During an informative, brown bag, lunch session on Friday, March 18th, four professors and three students presented 3-minute lightning talks about their experiences with assessments of specific course assignments. The professors described the rationales for their assignments and spoke about their feedback methods, while the students described their perspectives from the receiving end. The lightning talks were followed by a lively question and answer period that allowed the speakers and audience members to share candid opinions about the topics raised.
Professor Cheryl Armistead, from the Ingram School of Nursing, started the session by discussing a creative piece assignment for a 300-level class of 85 students on issues in women’s health. Students can choose to write an op-ed article or create a piece of artwork for the assignment. Professor Armistead grades it using a rubric and gives feedback by looking at students’ answers to specific questions in the pieces they submit. Some of the questions the students need to answer are:
- What is your issue?;
- What are three factors that contribute to your issue?;
- So what, or how would the world look differently if the issue were resolved?
The class consists of students from different disciplines, some of whom find it difficult to complete assignments when the research topics are not assigned and/or the assignment requires more than a summary of a topic. These questions guide students in completing the work.
From the departments of Atmospheric & Oceanic Sciences and Earth & Planetary Sciences, Professors John Gyakum and John Stix talked about assessing scientific posters in their 100-level, natural disasters course, which has about 630 students. The professors flipped two of the classes in the course so that students could present their posters. The professors previously taught this course as a MOOC (Natural Disasters on edX) and, thus, were able to ask students to watch 2 lectures online in order to free up class time for this assignment. Students are asked to form 6-person groups for their posters, and three groups are then paired with the same graduate teaching assistant (TA) to enable peer-feedback, as well. The TA grades the poster and gives feedback; the other two student groups listen to the presentation of the poster and also provide comments. There were 15 teaching assistants for the natural disasters course in Fall 2015. It was possible to assign this number of teaching assistants to the course since each TA only completed half the maximum number of hours that can be devoted to a course.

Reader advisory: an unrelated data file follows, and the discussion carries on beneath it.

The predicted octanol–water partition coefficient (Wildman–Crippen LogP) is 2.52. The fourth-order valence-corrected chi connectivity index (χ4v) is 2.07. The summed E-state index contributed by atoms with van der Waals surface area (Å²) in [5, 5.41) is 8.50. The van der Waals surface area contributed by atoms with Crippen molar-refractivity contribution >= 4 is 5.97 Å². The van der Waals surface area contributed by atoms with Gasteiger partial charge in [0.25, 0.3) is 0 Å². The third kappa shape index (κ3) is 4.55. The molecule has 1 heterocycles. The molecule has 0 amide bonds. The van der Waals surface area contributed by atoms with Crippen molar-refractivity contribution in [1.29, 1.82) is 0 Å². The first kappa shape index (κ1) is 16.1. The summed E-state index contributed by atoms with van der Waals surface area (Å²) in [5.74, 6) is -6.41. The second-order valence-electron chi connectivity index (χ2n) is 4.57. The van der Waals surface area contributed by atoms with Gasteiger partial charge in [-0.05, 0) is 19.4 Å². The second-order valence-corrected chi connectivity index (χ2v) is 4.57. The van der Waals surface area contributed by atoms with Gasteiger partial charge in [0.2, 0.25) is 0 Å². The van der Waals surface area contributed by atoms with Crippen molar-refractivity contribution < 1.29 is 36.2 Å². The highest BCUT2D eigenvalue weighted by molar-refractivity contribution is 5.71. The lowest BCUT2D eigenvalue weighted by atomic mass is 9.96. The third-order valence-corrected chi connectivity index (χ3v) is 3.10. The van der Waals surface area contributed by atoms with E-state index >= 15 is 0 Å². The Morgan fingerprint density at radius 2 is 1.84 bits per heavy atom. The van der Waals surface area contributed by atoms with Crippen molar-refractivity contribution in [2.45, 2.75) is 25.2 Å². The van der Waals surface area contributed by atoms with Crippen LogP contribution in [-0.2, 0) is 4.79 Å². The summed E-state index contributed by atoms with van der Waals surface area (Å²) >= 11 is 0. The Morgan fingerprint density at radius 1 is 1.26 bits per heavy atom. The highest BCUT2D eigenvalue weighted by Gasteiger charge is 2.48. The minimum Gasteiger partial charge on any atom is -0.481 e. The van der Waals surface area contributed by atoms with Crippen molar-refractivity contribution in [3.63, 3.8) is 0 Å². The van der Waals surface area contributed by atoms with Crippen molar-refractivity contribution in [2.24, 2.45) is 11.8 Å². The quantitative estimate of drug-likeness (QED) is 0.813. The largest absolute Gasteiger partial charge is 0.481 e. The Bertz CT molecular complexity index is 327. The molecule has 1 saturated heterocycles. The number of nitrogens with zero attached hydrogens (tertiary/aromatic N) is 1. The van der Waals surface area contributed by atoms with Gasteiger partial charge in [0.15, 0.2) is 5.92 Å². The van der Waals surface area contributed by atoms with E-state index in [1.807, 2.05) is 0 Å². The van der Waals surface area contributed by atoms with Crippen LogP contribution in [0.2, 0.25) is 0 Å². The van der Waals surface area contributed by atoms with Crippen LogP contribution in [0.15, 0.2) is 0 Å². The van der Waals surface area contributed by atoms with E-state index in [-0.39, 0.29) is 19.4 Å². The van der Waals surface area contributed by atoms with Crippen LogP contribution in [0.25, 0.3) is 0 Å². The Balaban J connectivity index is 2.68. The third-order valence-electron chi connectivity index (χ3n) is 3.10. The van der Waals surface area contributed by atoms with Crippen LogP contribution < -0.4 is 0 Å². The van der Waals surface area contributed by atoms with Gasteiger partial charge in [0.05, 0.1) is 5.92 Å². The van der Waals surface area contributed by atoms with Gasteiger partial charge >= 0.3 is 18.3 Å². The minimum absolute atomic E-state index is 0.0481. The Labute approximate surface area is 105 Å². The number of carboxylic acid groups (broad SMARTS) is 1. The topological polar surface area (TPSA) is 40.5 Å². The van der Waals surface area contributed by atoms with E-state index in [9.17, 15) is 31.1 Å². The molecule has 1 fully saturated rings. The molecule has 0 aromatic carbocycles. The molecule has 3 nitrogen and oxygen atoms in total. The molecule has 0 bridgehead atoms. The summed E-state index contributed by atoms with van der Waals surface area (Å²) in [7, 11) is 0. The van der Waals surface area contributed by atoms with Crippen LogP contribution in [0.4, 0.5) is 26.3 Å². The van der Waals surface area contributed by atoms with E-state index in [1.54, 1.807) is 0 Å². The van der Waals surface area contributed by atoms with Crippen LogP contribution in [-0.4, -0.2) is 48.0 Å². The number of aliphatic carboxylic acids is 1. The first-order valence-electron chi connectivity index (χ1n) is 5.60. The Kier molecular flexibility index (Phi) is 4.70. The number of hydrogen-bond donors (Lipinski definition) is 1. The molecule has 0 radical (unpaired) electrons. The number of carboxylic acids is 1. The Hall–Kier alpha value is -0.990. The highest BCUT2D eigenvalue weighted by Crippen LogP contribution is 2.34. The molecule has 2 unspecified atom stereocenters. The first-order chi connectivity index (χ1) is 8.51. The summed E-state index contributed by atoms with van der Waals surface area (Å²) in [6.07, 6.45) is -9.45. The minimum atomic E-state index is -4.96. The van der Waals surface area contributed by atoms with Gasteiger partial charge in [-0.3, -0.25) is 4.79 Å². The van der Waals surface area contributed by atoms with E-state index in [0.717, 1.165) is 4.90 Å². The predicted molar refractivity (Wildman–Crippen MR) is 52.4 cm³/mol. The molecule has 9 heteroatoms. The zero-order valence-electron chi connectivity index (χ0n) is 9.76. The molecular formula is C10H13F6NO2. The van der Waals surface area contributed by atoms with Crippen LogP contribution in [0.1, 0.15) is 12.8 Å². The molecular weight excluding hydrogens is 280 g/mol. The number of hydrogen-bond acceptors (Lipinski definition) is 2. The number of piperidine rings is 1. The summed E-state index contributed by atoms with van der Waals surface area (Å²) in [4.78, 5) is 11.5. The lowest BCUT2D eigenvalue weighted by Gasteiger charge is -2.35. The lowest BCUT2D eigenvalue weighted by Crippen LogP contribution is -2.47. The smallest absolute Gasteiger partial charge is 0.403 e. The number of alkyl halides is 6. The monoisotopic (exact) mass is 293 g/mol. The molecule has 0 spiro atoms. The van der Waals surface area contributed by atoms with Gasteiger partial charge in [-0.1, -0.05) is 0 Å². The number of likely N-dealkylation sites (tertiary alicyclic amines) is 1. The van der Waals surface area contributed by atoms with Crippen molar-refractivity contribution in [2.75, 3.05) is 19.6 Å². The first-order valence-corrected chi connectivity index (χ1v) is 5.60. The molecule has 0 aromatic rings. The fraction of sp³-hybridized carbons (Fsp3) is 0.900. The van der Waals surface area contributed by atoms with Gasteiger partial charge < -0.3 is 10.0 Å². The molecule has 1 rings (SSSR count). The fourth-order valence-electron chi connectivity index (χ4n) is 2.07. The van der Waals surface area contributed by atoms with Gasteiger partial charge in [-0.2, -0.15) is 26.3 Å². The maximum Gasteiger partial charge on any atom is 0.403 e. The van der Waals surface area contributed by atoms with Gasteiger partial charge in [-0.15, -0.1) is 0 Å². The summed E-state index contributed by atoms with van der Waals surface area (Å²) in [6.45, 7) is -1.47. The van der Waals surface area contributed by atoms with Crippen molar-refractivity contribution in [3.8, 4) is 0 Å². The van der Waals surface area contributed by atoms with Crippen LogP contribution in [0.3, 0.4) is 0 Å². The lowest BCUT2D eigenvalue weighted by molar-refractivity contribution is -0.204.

Assessment can also be personal. Professor Shauna Van Praagh from the Faculty of Law spoke about an activity she does with first-year, undergraduate, law students at the beginning of the academic year. All students, around 180, are asked to write a letter during class about what they would say to future law students at the beginning of the program. The students submit the letter in an envelope to the professor and the letter is returned to the students, unopened, at the end of the academic year. Students then open their own letters and have the opportunity to reflect on how their attitudes and beliefs have changed over the previous 8 months.